We have previously shown that gonococcal Por1A directly binds HufH. However, the finding of two distinct regions in HufH that bind to Por1A strain 252 raised the possibility that this strain may possess a second molecule that binds to HufH. Alternatively, Por1A may itself interact with the two sites in HufH, perhaps at two different sites on Por1A. To address these possibilities, we replaced the Por1A molecule of strain 252 with the Por1B molecule of strain MS11. The latter strain does not bind HufH in the unsialylated state (6). The resulting mutant, called 252 PorMS11, did not bind HufH (Fig. 2), indicating that Por1A was the sole HufH-binding molecule and interacted with two distinct regions (CCP 6 and CCPs 18–20) of HufH.

FIGURE 2.

Por1A on strain 252 is the sole HufH-binding molecule. HufH binding to strain 252 (positive control), MS11 (negative control), and F62 PorMS11 was evaluated by flow cytometry. Bacteria (3 × 108 organisms) were incubated with 10% (v/v) heat-inactivated NHS, and bound HufH was detected using mAb 90X. A representative isotype control with strain 252 where HufH was omitted from the reaction mixture is shown by the broken line. The x-axis represents fluorescence on a log10 scale and the y-axis represents the number of events.

FIGURE 2.

Por1A on strain 252 is the sole HufH-binding molecule. HufH binding to strain 252 (positive control), MS11 (negative control), and F62 PorMS11 was evaluated by flow cytometry. Bacteria (3 × 108 organisms) were incubated with 10% (v/v) heat-inactivated NHS, and bound HufH was detected using mAb 90X. A representative isotype control with strain 252 where HufH was omitted from the reaction mixture is shown by the broken line. The x-axis represents fluorescence on a log10 scale and the y-axis represents the number of events.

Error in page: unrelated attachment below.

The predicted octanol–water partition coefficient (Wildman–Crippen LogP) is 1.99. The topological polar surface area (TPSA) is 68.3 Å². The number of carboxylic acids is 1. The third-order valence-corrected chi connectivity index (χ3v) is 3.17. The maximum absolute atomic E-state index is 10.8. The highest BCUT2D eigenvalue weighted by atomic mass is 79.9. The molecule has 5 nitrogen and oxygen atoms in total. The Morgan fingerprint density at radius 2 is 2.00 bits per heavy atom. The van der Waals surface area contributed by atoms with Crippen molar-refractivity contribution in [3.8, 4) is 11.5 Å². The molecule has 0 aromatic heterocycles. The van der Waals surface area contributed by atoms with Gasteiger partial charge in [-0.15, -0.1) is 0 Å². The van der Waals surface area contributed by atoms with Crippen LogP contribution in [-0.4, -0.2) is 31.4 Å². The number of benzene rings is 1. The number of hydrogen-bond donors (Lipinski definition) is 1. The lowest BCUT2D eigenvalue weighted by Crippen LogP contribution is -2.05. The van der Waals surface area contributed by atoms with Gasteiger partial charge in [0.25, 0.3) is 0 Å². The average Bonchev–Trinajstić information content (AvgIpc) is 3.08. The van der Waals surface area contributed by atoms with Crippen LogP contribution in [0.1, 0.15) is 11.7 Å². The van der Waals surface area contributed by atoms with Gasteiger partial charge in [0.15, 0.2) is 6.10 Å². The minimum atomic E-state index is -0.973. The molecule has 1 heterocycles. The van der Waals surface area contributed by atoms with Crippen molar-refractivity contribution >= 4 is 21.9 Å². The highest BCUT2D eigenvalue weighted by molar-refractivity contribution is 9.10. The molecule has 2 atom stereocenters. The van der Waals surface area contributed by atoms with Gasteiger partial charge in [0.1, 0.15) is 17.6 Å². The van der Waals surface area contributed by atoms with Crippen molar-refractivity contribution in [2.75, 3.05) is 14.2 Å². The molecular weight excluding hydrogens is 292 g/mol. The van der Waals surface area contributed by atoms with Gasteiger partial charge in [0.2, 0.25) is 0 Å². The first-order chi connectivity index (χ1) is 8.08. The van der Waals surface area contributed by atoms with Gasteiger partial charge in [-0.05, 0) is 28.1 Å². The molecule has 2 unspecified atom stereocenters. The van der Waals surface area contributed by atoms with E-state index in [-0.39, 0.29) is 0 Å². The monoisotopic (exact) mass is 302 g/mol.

Close modal

The ability of Por1A-bearing strain 252 to bind to fH via CCP 6 and CCPs 18–20, and sialylated Por1B gonococci to bind fH via CCPs 18–20 gave rise to the possibility that gonococci might bind to other members of serum proteins related to fH. These include an alternatively spliced variant of fH, called FHL-1 or members of the FHR family, that are encoded by distinct genes. A schematic depiction of the relationships between HufH, FHL-1, and FHR-1 is shown in Fig. 3 A. The seven N-terminal CCPs of fH are also present in FHL-1. FHL-1 is spliced to a separate exon, however, which encodes four unique C-terminal amino acids added to CCP 7. The two N-terminal domains of FHR-1 (CCPs 1 and 2) exhibit only 45 and 36% homology, respectively, at the amino acid level with the corresponding CCPs (6 and 7) of HufH but the three C-terminal CCP domains of FHR-1 (CCPs 3, 4, and 5) exhibit 100, 100, and 97% amino acid homology with the corresponding CCPs (18, 19, and 20) of full-length HufH, respectively (47, 48). Consequently, we speculated that FHL-1 and FHR-1 were likely to bind to strain 252, and FHR-1 likely bound sialylated F62. Alternative FHRs, named 2–5, bear lower degrees of homology with fH (47) and seemed less likely candidates to bind to gonococci.